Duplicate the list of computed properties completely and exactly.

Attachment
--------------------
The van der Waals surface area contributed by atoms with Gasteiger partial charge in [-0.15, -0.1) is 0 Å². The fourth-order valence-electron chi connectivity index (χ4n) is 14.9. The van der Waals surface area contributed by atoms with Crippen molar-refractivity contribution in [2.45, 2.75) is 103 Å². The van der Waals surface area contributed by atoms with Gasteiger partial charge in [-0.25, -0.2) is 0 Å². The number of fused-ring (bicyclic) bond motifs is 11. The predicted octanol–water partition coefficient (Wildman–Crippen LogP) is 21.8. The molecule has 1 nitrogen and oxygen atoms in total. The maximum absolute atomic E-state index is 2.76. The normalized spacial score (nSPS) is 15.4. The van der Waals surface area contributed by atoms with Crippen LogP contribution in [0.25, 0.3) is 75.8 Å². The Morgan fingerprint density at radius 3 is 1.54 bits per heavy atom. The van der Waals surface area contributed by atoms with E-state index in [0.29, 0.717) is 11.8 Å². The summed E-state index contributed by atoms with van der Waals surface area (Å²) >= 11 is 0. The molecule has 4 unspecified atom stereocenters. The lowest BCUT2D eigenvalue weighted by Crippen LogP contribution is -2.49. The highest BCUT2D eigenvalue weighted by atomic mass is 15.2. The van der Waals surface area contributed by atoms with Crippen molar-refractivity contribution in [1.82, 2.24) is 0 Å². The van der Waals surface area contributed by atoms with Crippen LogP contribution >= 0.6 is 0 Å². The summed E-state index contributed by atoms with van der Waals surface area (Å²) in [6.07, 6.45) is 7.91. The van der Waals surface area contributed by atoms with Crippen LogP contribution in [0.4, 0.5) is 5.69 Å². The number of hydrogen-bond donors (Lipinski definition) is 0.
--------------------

The van der Waals surface area contributed by atoms with Gasteiger partial charge in [-0.15, -0.1) is 0 Å². The fourth-order valence-electron chi connectivity index (χ4n) is 14.9. The van der Waals surface area contributed by atoms with Crippen molar-refractivity contribution in [2.45, 2.75) is 103 Å². The van der Waals surface area contributed by atoms with Gasteiger partial charge in [-0.25, -0.2) is 0 Å². The number of fused-ring (bicyclic) bond motifs is 11. The predicted octanol–water partition coefficient (Wildman–Crippen LogP) is 21.8. The molecule has 1 nitrogen and oxygen atoms in total. The maximum absolute atomic E-state index is 2.76. The normalized spacial score (nSPS) is 15.4. The van der Waals surface area contributed by atoms with Crippen LogP contribution in [0.25, 0.3) is 75.8 Å². The Morgan fingerprint density at radius 3 is 1.54 bits per heavy atom. The van der Waals surface area contributed by atoms with E-state index in [0.29, 0.717) is 11.8 Å². The summed E-state index contributed by atoms with van der Waals surface area (Å²) >= 11 is 0. The molecule has 4 unspecified atom stereocenters. The lowest BCUT2D eigenvalue weighted by Crippen LogP contribution is -2.49. The highest BCUT2D eigenvalue weighted by atomic mass is 15.2. The van der Waals surface area contributed by atoms with Crippen molar-refractivity contribution in [1.82, 2.24) is 0 Å². The van der Waals surface area contributed by atoms with Crippen LogP contribution >= 0.6 is 0 Å². The summed E-state index contributed by atoms with van der Waals surface area (Å²) in [6.07, 6.45) is 7.91. The van der Waals surface area contributed by atoms with Crippen LogP contribution in [0.4, 0.5) is 5.69 Å². The number of hydrogen-bond donors (Lipinski definition) is 0.